I have never been particularly patient when having to deal with difficulties. I remember when I was a kid and my...

another kind of table turning: essay by Andrea Hurley

by Andrea
May 4, 2014

A few days ago I was speaking with Judy, sharing with her about the family party my husband and I hosted last weekend. Well, it was not just a party—it was a remarriage celebration. Our own. After 20 years apart, my former husband and I remarried, and last Saturday we brought both of our very large families together to celebrate. Judy said, “Andrea, write a post about this!” I thought, “Really? But this has nothing to do with what we share on our blog.” She said, “But it’s another kind of table turning.” And so I reflected…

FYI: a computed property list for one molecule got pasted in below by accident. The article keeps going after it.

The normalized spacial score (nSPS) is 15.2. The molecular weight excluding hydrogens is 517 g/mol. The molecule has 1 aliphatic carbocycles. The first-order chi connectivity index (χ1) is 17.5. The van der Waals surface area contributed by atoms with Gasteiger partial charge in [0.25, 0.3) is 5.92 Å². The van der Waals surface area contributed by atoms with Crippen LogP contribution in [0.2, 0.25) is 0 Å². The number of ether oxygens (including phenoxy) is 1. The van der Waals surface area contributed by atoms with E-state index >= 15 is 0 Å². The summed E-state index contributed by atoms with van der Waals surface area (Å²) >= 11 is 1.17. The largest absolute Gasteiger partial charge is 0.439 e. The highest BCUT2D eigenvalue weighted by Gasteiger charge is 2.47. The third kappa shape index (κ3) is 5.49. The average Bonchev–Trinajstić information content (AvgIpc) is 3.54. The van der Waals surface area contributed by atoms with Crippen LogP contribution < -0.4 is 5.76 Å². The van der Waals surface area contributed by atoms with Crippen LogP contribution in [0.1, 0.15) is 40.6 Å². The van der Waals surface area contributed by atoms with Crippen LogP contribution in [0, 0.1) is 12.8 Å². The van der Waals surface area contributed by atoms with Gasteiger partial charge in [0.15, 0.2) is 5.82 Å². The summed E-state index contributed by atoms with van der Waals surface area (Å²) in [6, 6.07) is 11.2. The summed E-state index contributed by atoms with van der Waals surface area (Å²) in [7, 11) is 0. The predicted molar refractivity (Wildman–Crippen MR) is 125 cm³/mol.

What is a table turning...

by Judy
April 28, 2014

When I was a kid, I remember first hearing the French singer Edit Piaf, a small woman nicknamed the little sparrow, who had a huge voice that pierced right through your heart and soul. She transmitted through the words she sang and the power of her voice the full weight of her life which was definitely not always easy. One of her famous songs was, “Non, Je ne regrette rien” (No, I don’t regret anything). I mention this as I’ve been reflecting upon regret. I’ve been thinking how it is almost impossible not to have any regrets in one’s life –...

when the table turns: sink or swim...

by Judy
April 14, 2014

After reading my last essay, “Too Sweet…Too Salty,” my cousin Matty wrote to me, “I am speechless…where do you get your strength and positive outlook from?” Her question stimulated my inquiry.

Where does this positivity come from in relationship to caregiving and watching my mom fade away and not always happily fade away? I remember my mom used to say, “Either we are going to sink or swim” in this life and she chose to swim... and she swam with vigor. Well, I want to go even beyond swimming…perhaps even...